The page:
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Factoring? You’re losing money by not using early payments

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Getting your invoices paid early can provide significant savings on the fees and interest your factor charges you.

Unfortunately, many companies are under the impression that they can’t take advantage of the early payment programs offered by their customers if they have a factoring agreement in place.

That’s simply not true.

Even if you’re factoring your invoices, you can likely still have your customers pay them early using the C2FO platform—which will save you money and increase available cash flow at the same time.  

How early payment discounts through C2FO can actually save you money

Let’s say you have a $100,000 invoice due in 60 days with your largest customer.

Your customer has made those invoices available for early payment, but you are currently factoring those same invoices.

You have two options:

1. Have your factor advance you the funds  

Your factor will advance you a portion of the outstanding invoice (based on your advance rate) and then collect payment from your customer in 60 days.

2. Have the invoice paid early by your customer

The full amount of your invoice will be paid, usually within 24 hours (when using C2FO).

Since you are factoring the invoice, payment will still go to your factor, but you will save money:

Initial factor fee Additional factor fees Early Payment discount Total cost Total amount funded
Option 1: Factor only1 $2000 $2250 $0 $4250 $80,000
Option 2: Early payment2 $2000 $0 $1000* $3000 $97,000

*Cost based on the average C2FO early payment offer. Costs may vary with other early payment options.

Here’s why you save: Factors charge part of their fees based on the amount of time the invoice is outstanding, and those fees are almost always more expensive than the discounts your customer will accept to pay your invoices early.

In this example, you’re shortening the amount of time the invoice is outstanding, so you avoid $2250 in additional factoring fees in exchange for the $1000 it costs to have your customer pay the invoice early—a savings of $1250!

Not only that, but since there is no advance rate with early payment, you receive $17,000 more up front—the full $100,000 less the cost of the funds.

How early payments boost available cash flow

Factors usually advance a portion of outstanding invoices (this is often called the “advance rate”) and pay you the remainder only after they get paid the full amount.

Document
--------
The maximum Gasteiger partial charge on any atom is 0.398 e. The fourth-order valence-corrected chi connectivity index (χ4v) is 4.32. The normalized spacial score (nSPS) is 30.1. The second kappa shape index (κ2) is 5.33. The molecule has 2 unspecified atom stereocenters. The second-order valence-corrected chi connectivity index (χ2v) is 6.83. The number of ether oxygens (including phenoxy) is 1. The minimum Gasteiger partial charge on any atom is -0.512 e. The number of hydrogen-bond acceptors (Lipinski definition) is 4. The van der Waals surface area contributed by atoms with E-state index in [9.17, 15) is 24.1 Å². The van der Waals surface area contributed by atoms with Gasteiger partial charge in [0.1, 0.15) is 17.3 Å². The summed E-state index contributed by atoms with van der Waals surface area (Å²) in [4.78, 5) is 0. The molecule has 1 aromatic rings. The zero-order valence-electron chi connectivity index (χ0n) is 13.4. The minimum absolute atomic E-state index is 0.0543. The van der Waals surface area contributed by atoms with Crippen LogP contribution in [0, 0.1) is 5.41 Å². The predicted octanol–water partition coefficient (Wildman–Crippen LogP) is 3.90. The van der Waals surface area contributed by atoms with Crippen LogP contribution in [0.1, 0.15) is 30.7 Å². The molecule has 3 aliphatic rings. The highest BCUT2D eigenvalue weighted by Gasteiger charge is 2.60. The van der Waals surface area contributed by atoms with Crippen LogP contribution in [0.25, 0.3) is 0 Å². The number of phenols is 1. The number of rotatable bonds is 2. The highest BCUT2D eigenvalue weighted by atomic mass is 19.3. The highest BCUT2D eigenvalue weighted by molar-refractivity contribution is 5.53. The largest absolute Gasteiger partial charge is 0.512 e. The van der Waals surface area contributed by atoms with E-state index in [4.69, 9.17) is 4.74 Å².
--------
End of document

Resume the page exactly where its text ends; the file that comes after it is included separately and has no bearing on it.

If you have $100,000 in total invoices outstanding and your factor has an advance rate of 80%, your factor will advance $80,000 of the entire $100,000 upfront. 

The remaining $20,000 will be released, minus their fees, when your customer pays the factor on the original due date.

Rather than wait for the additional $20,000, you can have your customer pay that invoice early, which will release your remaining funds and give you an immediate boost in cash flow.

What to do next

The first step is to understand the nature of your factoring agreement. Pay special attention to the fee structure. Does your factor calculate fees and interest on a daily, weekly, or monthly basis?

If your factor charges fees on a weekly basis, for example, then you have more of an opportunity to save money than if they charge you at the beginning of each month for the entire 30-day period.

Once you’ve reviewed your agreement, do the math. When you compare the cost of early payment with the fees and interest you’d save by having the invoice paid ahead of schedule, does it make sense?

If you’re already a registered user with C2FO, you can log in here to check your current costs for early payment. Need help? Schedule a demo with your account manager.

Not sure which of your customers offer an early payment program?

Search for a customer below to see if they offer an early payment program.

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1 Assumes a factoring agreement with a 2% fee for the first 30 days, 0.75% for each additional 10 days, and an 80% advance rate. $100,000 x 2% + $100,000 x 0.75% x 3 (10-day periods) = $4250
2 Assumes 1% discount offered for 60 days (6% APR) through C2FO. $100,000 x 2% + $100,000 x 1% = $3000